Martha’s hospitality is not a trifling; her homekeeping is not trivial. Hospitality finally means that somebody has to snap the pole beans and stir the succotash.
Someone has to arrive at church early on Sunday morning and put out the crayons and construction paper. Busy work? Worry work? Absolutely not.[viii]
But as we sit at Jesus’ feet today,
we remember there is a time to go and do;
there is a time to listen and reflect.
It’s a deep need,
and it is for both Mary and Martha,
and for each one of us,
to share in the better portion –
the better portion of Jesus himself.
Thanks be to God.
[i] Luke 10:38-42 (NRSV): Now as they went on their way, Jesus entered a certain village, where a woman named Martha welcomed him into her home. Martha had a sister named Mary, who sat at the Lord’s feet and listened to what he was saying. But Martha was distracted by her many tasks; so she came to him and asked, “Lord, do you not care that my sister has left me to do all the work by myself? Tell her then to help me.” But the Lord answered her, “Martha, Martha, you are worried and distracted by many things; there is need of only one thing. Mary has chosen the better portion, which will not be taken away from her.”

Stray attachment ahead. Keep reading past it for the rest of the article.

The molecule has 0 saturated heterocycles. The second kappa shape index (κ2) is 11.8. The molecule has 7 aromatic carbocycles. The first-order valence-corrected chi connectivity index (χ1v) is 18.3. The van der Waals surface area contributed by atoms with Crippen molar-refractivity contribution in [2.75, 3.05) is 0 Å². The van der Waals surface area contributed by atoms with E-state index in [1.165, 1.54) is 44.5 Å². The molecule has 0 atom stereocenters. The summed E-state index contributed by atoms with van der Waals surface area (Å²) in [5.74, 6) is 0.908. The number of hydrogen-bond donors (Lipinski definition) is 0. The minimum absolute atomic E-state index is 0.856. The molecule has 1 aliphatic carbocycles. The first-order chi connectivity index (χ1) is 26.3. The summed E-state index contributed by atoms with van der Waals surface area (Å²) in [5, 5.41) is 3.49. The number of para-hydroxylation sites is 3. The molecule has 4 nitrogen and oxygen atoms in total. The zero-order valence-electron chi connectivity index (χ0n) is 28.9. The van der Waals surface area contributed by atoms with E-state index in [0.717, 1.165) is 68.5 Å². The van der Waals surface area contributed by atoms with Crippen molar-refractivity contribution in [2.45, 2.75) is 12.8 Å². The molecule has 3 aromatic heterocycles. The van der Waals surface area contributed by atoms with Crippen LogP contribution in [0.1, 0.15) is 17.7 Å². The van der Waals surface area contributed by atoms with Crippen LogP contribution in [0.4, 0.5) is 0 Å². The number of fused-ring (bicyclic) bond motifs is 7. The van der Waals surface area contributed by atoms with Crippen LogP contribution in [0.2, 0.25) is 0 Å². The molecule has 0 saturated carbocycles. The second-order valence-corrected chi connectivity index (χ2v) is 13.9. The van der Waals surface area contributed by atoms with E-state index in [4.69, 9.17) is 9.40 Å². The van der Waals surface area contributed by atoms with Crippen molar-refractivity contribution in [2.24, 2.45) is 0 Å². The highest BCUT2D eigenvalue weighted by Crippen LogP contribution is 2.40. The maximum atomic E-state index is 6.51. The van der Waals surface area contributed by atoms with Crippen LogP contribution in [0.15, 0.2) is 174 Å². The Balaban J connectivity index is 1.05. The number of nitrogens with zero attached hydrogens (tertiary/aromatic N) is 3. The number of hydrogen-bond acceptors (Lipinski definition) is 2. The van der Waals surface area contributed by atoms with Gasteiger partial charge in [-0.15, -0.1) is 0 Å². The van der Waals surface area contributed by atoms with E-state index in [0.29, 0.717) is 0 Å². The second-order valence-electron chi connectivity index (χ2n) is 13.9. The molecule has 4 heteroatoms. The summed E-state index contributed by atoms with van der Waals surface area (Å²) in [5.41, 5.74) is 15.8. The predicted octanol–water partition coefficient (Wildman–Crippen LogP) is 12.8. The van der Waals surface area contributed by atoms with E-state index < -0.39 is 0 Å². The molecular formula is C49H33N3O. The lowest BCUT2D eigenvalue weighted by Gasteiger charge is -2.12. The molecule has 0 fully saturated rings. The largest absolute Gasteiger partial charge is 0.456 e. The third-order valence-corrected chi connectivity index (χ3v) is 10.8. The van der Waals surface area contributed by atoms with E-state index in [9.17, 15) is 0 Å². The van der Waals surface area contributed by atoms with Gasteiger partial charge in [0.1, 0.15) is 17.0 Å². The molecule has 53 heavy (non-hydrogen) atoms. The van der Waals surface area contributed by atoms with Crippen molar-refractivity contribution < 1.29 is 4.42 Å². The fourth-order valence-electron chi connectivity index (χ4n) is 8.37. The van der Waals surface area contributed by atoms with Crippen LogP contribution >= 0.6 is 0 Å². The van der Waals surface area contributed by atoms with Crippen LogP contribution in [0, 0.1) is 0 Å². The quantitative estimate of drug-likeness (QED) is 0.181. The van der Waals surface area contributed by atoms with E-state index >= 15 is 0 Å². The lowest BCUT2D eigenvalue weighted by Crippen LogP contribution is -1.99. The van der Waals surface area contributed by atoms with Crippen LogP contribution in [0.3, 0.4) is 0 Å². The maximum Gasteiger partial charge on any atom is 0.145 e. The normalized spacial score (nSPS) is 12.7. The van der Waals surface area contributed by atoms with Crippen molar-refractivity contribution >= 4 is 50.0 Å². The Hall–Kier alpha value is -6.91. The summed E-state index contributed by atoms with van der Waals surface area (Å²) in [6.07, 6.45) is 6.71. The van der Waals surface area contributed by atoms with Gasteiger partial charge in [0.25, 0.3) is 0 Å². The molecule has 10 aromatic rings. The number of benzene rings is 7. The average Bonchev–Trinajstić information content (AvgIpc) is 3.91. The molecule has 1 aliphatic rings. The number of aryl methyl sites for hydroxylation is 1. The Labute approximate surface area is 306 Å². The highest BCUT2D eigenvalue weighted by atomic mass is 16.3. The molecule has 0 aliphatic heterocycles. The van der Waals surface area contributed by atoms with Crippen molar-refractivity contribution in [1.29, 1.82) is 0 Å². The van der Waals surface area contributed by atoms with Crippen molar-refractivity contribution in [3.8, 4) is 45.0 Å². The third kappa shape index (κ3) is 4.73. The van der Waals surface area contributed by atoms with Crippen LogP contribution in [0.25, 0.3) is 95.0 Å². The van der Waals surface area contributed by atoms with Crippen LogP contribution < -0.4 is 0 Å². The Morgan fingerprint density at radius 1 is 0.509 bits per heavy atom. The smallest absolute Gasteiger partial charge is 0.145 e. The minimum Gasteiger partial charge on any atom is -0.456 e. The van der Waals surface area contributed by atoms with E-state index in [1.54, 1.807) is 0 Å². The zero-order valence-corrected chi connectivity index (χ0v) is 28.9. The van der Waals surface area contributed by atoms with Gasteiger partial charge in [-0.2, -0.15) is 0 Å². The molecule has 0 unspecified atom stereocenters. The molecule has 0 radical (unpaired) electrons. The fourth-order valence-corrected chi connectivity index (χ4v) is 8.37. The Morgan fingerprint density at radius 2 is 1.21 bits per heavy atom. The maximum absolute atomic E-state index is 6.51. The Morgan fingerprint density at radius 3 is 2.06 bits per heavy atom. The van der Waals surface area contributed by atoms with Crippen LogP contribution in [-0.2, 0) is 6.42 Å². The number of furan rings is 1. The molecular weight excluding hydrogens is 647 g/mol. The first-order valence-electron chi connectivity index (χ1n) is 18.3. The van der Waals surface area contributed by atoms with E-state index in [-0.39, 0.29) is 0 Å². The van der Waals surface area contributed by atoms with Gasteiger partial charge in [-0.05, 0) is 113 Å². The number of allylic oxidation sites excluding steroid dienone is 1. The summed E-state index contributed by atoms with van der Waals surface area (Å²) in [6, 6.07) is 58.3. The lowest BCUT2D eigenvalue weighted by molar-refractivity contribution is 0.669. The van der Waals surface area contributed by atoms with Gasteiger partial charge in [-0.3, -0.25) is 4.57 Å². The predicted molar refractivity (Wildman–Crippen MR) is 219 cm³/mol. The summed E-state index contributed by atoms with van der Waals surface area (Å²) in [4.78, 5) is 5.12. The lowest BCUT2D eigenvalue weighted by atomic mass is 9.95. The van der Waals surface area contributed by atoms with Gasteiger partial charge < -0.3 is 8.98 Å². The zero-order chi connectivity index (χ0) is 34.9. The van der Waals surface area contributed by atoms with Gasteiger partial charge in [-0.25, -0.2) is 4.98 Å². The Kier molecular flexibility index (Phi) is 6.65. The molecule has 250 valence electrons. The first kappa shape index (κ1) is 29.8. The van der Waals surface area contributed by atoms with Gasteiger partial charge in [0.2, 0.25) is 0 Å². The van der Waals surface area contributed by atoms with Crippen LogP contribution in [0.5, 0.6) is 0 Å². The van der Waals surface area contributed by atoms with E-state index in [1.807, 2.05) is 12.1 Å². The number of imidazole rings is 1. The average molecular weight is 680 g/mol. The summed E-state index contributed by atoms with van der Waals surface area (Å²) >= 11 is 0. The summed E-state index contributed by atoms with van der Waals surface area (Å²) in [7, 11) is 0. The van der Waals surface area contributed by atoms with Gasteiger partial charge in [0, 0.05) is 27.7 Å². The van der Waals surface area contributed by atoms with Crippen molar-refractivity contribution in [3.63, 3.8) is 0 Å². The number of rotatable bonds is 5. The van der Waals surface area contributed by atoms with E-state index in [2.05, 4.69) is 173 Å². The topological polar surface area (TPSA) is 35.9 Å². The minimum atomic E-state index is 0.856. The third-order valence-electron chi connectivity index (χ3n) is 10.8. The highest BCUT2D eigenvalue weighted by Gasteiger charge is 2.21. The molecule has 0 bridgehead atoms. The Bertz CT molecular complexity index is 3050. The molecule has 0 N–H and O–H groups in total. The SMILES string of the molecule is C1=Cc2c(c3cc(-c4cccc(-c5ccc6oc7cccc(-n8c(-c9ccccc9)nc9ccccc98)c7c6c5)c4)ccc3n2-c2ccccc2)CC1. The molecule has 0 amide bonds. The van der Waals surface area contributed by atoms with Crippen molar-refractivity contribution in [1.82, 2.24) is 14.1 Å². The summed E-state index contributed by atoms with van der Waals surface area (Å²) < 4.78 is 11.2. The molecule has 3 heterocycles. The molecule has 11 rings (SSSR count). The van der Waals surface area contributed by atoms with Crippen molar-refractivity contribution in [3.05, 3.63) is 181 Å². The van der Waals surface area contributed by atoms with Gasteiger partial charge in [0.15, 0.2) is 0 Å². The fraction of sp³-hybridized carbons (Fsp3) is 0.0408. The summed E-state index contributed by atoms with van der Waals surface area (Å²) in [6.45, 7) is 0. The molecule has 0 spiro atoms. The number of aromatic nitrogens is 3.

[ii] Fred B Craddock. Luke. Louisville: John Knox Press, 1990, 152.
[iv] Thomas G. Long. Sermon: “Mary and Martha.” Proper 11, Luke 10: 38-42. Broadcast on Day1 from Alliance for Christian Media, Chicago, IL, day1.org, July 2007.
[v] L’Arche. Community and Growth. Toronto: Darton, Longman & Todd, 1991, 177.
[vi] Matthew 11.
[vii] Matthew 6.
[viii] Thomas G. Long. Sermon: “Mary and Martha.” Proper 11, Luke 10: 38-42. Broadcast on Day 1 from Alliance for Christian Media, Chicago, IL, day1.org, July 2007.